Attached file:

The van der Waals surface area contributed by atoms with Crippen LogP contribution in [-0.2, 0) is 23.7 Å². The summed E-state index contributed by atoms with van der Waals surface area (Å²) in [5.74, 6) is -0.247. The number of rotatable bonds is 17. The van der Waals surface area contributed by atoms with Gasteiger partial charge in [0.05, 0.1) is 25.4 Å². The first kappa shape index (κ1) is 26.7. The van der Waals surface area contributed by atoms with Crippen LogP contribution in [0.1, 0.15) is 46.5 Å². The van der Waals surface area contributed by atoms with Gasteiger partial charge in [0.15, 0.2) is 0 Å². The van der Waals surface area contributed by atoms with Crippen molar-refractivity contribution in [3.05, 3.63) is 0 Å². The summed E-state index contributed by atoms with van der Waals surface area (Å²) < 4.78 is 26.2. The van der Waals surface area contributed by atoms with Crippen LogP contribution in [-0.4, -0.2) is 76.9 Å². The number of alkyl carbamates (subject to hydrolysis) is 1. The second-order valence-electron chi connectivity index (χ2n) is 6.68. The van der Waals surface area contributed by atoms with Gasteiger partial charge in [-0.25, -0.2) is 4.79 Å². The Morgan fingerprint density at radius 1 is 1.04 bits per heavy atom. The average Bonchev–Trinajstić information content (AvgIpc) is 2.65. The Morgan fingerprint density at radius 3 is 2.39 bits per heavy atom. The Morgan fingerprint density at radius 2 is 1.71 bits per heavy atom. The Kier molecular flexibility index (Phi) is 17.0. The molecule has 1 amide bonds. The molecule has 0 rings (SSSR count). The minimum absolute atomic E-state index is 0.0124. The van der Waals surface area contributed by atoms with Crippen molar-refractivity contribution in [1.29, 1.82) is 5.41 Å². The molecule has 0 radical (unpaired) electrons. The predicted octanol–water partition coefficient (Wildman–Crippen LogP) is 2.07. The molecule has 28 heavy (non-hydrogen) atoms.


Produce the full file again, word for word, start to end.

The van der Waals surface area contributed by atoms with Crippen LogP contribution in [-0.2, 0) is 23.7 Å². The summed E-state index contributed by atoms with van der Waals surface area (Å²) in [5.74, 6) is -0.247. The number of rotatable bonds is 17. The van der Waals surface area contributed by atoms with Gasteiger partial charge in [0.05, 0.1) is 25.4 Å². The first kappa shape index (κ1) is 26.7. The van der Waals surface area contributed by atoms with Crippen LogP contribution in [0.1, 0.15) is 46.5 Å². The van der Waals surface area contributed by atoms with Gasteiger partial charge in [0.15, 0.2) is 0 Å². The van der Waals surface area contributed by atoms with Crippen molar-refractivity contribution in [3.05, 3.63) is 0 Å². The summed E-state index contributed by atoms with van der Waals surface area (Å²) < 4.78 is 26.2. The van der Waals surface area contributed by atoms with Crippen LogP contribution in [-0.4, -0.2) is 76.9 Å². The number of alkyl carbamates (subject to hydrolysis) is 1. The second-order valence-electron chi connectivity index (χ2n) is 6.68. The van der Waals surface area contributed by atoms with Gasteiger partial charge in [-0.25, -0.2) is 4.79 Å². The Morgan fingerprint density at radius 1 is 1.04 bits per heavy atom. The average Bonchev–Trinajstić information content (AvgIpc) is 2.65. The Morgan fingerprint density at radius 3 is 2.39 bits per heavy atom. The Morgan fingerprint density at radius 2 is 1.71 bits per heavy atom. The Kier molecular flexibility index (Phi) is 17.0. The molecule has 1 amide bonds. The molecule has 0 rings (SSSR count). The minimum absolute atomic E-state index is 0.0124. The van der Waals surface area contributed by atoms with Crippen molar-refractivity contribution in [1.29, 1.82) is 5.41 Å². The molecule has 0 radical (unpaired) electrons. The predicted octanol–water partition coefficient (Wildman–Crippen LogP) is 2.07. The molecule has 28 heavy (non-hydrogen) atoms.